Others, though, respond to things they do not understand or do not like (or both) by saying “This is wrong.”

There is a world of difference between “I don’t like it / I don’t understand” and “This is wrong.” The former is an opinion; the latter, a judgment. And – this is crucial – you can fix “I don’t understand this” with education (if you’re willing to learn).

When I read a judgment about a technology topic, my initial reaction is to question the writer – especially when the writer has the talent and skill to help ordinary users address the issues they’ve identified and opts instead to bash the technology. It’s one thing to say “This is wrong” and another to say “I disagree with this implementation of technology but here’s how you can make it work like I think it should”. That’s a lot of verbiage but I think you get the point. One response is helpful.

On Database Bashing…

I understand this technology better than EF technology. Let me first start by saying that if I do not personally know how to do it, it cannot be done.

Did that last statement sound cocky? arrogant? conceited? accurate? Yes, yes, yes, and no. Suppose I write something like: “If you don’t know what I know, you’re stupid and should quit database work and go do something else.” Again, cocky? arrogant? conceited? accurate? Yes, yes, yes, and no. This doesn’t help you. This doesn’t help me. In fact, this doesn’t help anyone.

Check Please

So here’s my two cents: It’s better to help folks than to complain – even if you sincerely believe your complaining is helping folks, it’s not. Really.

:{> Andy

 

Database Edition Now Does DB2!

Tech Ed 2008 included some major announcements for database development folks. One of the biggees was this – and announcement that Database Edition is going to support DB2 development!

Gert and the team have been working hard to expand the underlying architecture and functionality of Database Edition (making it extrememly difficult for this one author I know in Farmville to keep up… I’m not complaining!). Rearchitecting Data Dude to utilize a provider-based model was no small task, but the team at Microsoft has been able to pull it off – way to go team!

These changes affect a lot of how Database Edition currently works. We were given a preview at the MVP Summit in April. The work is impressive, but the ability and agility provided by the new architecture is even more so.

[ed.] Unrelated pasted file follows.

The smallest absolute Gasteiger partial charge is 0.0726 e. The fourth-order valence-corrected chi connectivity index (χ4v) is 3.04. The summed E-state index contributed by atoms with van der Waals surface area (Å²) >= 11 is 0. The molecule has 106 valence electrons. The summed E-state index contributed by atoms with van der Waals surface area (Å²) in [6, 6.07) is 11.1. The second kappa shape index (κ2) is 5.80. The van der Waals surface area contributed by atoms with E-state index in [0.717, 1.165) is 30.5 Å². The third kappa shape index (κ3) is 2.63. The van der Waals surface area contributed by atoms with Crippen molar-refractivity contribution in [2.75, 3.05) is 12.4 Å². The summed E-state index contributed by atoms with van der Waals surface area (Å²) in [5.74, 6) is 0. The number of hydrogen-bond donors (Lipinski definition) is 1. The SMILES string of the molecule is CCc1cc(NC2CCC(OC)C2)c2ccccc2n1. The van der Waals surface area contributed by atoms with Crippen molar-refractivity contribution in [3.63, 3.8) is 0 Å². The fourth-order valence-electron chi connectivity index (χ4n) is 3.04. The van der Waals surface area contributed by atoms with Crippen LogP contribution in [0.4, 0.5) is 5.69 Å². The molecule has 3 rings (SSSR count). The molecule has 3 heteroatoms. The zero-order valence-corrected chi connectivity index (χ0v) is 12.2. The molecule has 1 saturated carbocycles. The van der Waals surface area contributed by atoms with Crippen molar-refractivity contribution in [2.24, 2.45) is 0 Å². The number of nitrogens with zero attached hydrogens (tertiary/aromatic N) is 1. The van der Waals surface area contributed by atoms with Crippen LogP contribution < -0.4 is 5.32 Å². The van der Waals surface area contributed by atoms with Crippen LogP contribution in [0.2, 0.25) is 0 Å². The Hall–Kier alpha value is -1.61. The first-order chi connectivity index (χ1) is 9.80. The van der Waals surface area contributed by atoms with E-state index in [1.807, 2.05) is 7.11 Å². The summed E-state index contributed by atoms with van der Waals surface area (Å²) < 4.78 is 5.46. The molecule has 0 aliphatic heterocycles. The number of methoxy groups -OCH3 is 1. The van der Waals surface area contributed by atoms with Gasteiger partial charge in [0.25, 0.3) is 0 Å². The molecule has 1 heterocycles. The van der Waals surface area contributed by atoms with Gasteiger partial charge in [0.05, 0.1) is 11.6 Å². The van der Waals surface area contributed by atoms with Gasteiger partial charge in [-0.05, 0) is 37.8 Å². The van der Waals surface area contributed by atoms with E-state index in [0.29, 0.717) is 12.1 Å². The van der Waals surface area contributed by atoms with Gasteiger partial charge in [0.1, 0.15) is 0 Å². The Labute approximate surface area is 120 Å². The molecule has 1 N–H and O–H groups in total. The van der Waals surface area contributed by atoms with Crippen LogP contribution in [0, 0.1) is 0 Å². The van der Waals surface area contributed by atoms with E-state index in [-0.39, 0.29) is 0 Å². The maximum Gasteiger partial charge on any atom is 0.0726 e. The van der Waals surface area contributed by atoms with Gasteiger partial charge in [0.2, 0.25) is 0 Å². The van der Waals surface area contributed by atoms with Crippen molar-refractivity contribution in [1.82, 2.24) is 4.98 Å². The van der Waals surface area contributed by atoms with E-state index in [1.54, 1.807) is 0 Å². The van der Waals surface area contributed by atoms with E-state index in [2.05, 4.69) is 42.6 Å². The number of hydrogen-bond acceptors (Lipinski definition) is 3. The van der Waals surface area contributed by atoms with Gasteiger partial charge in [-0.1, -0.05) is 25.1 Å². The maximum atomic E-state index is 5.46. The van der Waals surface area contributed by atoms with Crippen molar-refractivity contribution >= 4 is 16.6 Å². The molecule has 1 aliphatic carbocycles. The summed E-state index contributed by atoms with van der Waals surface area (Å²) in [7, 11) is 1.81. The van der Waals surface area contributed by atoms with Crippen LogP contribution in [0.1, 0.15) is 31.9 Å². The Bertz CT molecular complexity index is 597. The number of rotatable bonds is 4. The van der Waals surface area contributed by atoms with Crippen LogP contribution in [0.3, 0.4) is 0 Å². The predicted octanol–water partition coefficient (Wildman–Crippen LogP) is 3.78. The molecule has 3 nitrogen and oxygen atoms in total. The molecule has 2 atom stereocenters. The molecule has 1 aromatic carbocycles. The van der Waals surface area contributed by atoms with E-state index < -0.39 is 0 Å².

You will see a ton of changes with the release of Visual Studio Team System 2008 Database Edition GDR. You can currently download the June CTP here.

:{> Andy

New E-Book: Mastering Database Edition Volume 1

My first e-book is out! Mastering VS 2008 Team System Database Edition, Vol 1: Creating and Deploying Database Projects is available at Solid Quality Press.

Volume 1 of the Mastering Visual Studio 2008 Team System Database Edition series focuses on creating and deploying database projects. The goal of the manuscript is to provide the concise and practical knowledge required to build and deploy a database project. Topics include database project creation, database deployment, database development principles and best practices, version control, and database application lifecycle management.

I’m writing Volume 2 now which focuses on Database Testing with Database Edition.

:{> Andy

SQL Server 2008 RC0 Download

The SQL Server 2008 RC0 download is available to the general public here.

For goodness’ sake, don’t load this on a real machine. Go get Virtual PC or Virtual Server – they’re both free. You can get the Trial Editions of Windows 2008 Server here:

  • Windows Server 2008 Standard (x86 and x64)

  • Windows Server 2008 Enterprise(x86 and x64)

  • Windows Server 2008 Datacenter(x86 and x64)

  • Windows Web Server 2008(x86 and x64) 

  • You can also get a configured virtual hard drive here – already installed and ready to run.

    Regarding virtual machines: invest a day now if you are not familiar with this technology. It will save you weeks and months in the future, I promise.

    After you get your virtual envirnoment set up and running, you can install anything you like. This protects your laptop or desktop from “bad things” happening with a CTP or RC installation. You will thank me later.

     Using Virtual PC and Virtual Server, you have to install the x86 versions of the OS and SQL Server 2008 RC0. For me that’s no big deal – I’m not loading it to stress it (not yet anyway), I’m loading it to learn more about it. You can too.

    :{> Andy

    Twitter Woes

    “My name is Andy Leonard. I tweet.”

    “Hi Andy, we love you.”

    It’s true, I am a bona fide Twitter-holic. If you use the service you may have noticed disruptions lately. Frank La Vigne (recently married – congratulations Frank!) blogged about it. The Twitter developers are blogging about it. And they have raised the ire of Mr. Scoble, who posted his feelings on the matter at FriendFeed – a competing service (if “competing” applies here…).